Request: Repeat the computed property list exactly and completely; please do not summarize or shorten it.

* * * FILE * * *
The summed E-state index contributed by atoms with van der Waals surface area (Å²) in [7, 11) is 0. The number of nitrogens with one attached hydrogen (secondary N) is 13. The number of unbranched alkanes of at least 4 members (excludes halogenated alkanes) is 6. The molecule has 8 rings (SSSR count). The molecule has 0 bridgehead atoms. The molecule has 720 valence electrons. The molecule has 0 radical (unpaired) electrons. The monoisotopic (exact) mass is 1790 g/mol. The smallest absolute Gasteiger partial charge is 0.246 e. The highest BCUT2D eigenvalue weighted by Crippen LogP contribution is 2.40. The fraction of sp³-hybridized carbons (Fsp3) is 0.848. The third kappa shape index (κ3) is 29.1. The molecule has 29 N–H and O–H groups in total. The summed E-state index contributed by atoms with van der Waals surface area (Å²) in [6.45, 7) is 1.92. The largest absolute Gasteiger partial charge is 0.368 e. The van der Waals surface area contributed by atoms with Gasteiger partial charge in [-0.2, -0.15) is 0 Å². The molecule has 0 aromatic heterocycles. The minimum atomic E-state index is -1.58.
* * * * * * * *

The summed E-state index contributed by atoms with van der Waals surface area (Å²) in [7, 11) is 0. The number of nitrogens with one attached hydrogen (secondary N) is 13. The number of unbranched alkanes of at least 4 members (excludes halogenated alkanes) is 6. The molecule has 8 rings (SSSR count). The molecule has 0 bridgehead atoms. The molecule has 720 valence electrons. The molecule has 0 radical (unpaired) electrons. The monoisotopic (exact) mass is 1790 g/mol. The smallest absolute Gasteiger partial charge is 0.246 e. The highest BCUT2D eigenvalue weighted by Crippen LogP contribution is 2.40. The fraction of sp³-hybridized carbons (Fsp3) is 0.848. The third kappa shape index (κ3) is 29.1. The molecule has 29 N–H and O–H groups in total. The summed E-state index contributed by atoms with van der Waals surface area (Å²) in [6.45, 7) is 1.92. The largest absolute Gasteiger partial charge is 0.368 e. The van der Waals surface area contributed by atoms with Gasteiger partial charge in [-0.2, -0.15) is 0 Å². The molecule has 0 aromatic heterocycles. The minimum atomic E-state index is -1.58.